Short-term outcome in patients treated with cytoreduction and HIPEC compared to conventional colon cancer surgery

Geert A. Simkens, Vic J. Verwaal, Valery E. Lemmens, Harm J. Rutten, Ignace H. de Hingh*

*Corresponding author for this work

Research output: Contribution to journalArticleAcademicpeer-review


Cytoreductive surgery (CRS) and hyperthermic intraperitoneal chemotherapy (HIPEC) is an extensive procedure with considerable morbidity. Since only few hospitals perform CRS?+?HIPEC, this might lead to confounded outcomes between hospitals when audited. This study aims to compare outcomes between peritoneally metastasized (PM) colon cancer patients treated with CRS?+?HIPEC and patients undergoing conventional colon surgery. Furthermore, the impact of CRS?+?HIPEC on the risk of postoperative complications will be assessed, probably leading to better insight into how to report on postoperative outcomes in this distinct group of patients undergoing extensive colon surgery.All patients with primary colon cancer who underwent segmental colon resection in a tertiary referral hospital between 2011 and 2014 were included in this prospective cohort study. Outcome after surgery was compared between patients who underwent additional CRS?+?HIPEC treatment or conventional surgery.Consequently, 371 patients underwent surgery, of which 43 (12%) underwent CRS?+?HIPEC. These patients were younger and healthier than patients undergoing conventional surgery. Tumor characteristics were less favorable and surgery was more extensive in CRS?+?HIPEC patients. The morbidity rate was also higher in CRS?+?HIPEC patients (70% vs 41%; P?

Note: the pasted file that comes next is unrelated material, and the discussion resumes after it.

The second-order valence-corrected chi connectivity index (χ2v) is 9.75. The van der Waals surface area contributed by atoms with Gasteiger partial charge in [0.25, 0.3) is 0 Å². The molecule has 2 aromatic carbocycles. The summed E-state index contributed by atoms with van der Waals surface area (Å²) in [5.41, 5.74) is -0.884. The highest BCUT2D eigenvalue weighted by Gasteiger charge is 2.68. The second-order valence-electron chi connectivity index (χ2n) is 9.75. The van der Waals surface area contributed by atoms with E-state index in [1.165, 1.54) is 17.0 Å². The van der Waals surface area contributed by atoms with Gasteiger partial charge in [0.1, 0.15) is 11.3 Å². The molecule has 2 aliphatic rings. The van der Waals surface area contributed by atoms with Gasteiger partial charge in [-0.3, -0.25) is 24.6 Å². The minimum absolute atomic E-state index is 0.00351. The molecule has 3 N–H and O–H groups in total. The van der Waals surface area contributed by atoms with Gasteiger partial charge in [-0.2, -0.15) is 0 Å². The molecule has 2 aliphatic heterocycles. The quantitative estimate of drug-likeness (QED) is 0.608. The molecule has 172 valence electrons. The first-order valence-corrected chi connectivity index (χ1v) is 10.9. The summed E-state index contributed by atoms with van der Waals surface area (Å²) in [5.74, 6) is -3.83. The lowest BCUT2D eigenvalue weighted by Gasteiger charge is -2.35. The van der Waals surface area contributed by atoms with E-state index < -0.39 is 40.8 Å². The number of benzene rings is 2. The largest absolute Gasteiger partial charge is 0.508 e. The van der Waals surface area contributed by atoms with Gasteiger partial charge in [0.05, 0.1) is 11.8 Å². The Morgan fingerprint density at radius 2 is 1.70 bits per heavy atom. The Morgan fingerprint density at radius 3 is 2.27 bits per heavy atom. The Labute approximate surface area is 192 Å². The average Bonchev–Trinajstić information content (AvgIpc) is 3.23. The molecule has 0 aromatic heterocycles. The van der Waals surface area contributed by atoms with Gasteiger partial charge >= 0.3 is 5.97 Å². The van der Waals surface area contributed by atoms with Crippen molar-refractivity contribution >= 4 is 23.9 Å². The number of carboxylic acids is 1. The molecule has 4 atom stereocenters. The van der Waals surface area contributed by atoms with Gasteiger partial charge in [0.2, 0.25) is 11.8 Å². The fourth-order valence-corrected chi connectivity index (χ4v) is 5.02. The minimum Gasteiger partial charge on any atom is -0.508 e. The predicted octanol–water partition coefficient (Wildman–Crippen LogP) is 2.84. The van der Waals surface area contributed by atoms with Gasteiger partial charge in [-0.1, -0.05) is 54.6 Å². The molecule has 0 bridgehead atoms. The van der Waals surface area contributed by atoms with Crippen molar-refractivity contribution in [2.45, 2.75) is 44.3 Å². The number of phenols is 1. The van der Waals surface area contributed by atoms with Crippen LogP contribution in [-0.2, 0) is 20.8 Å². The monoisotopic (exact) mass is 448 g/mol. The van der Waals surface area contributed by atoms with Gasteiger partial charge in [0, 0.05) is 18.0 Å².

Original languageEnglish
Article number41
Publication statusPublished - Oct 2016


  • colonic neoplasms
  • cytoreduction surgical procedures
  • hyperthermic intraperitoneal chemotherapy
  • morbidity
  • outcome assessment
  • peritoneal neoplasms
  • postoperative complications

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